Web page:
However, if you decide to incorporate an edible garden into your landscape, be sure you’re not the only one who knows about your new endeavor. If you are, you may emerge from your home with the same great disappointment as I did one sunny afternoon. My husband sprayed my bright tender greens with insecticide. Seems he thought the little gems were weeds and not a salad garden in the making. But it’s not his fault. I didn’t label the area as “edible landscape” in progress, nor did I advise him to stay clear: organic only. Lesson learned.

Come fall, I’m looking forward to a fresh try at edible landscaping. Why not try it for yourself? No lawn? No worries! Move those silly flowers from their boxes and replace them with bean blossoms!

beautiful pole bean blossom

Works for me. 🙂

Inspectors in the Garden

Well, you knew it would happen.  Yes, our plants have come under attack.  By what, you ask?

Not sure.  But these kids are on the hunt.  Folded within the leaves of the beans are bugs, the kind with numerous legs and countless more eggs.  As you can see, once fully grown, these little fellas can do some damage!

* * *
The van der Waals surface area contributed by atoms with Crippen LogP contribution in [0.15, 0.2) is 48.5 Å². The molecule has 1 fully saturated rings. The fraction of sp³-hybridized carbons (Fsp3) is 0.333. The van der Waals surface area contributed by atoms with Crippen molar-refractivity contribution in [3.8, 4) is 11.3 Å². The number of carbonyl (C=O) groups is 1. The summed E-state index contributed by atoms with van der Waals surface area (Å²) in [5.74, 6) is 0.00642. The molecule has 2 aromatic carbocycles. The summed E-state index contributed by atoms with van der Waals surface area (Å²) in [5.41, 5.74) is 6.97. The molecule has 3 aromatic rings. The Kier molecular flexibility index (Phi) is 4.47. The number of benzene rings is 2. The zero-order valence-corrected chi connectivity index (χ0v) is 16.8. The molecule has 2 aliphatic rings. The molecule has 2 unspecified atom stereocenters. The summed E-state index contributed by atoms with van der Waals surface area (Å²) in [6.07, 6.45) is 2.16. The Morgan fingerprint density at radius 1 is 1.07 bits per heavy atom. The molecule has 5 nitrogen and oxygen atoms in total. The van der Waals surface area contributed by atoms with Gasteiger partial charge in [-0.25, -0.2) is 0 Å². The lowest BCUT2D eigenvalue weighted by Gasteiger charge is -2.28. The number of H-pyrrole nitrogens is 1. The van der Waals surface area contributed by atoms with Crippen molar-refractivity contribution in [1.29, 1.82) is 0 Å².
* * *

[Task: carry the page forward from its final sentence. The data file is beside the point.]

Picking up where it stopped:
Where Garden Meets Kitchen

Summer gardening is a challenge in Florida.  Okay, who am I kidding?  Between scorching drought and rising floods, a sprinkler system run amuck and intermittent vacations, I’m not gardening a whole heck of a lot this summer (though I am solarizing a host of underground beasts hiding out in my beds).  Instead, I’m creating delicacies in the kitchen with my spring produce.  Yes!  Doesn’t that sound marvelous?

Now that the sun is shining and my spirits have recovered from a rainy beach vacation, I’m turning my attention to crafty ways to use my herbs–those that survived the downpour post-drought, that is.  Yep.  You guessed it.  We’re talking rosemary, the feisty old gal.  Hard to kill this beauty (another point in the “I love you” column!) which is why I have two of these babes.  They grow like weeds with or without my help, so this week when the kids and I cut them back, we decided to pack them with butter and lemon juice.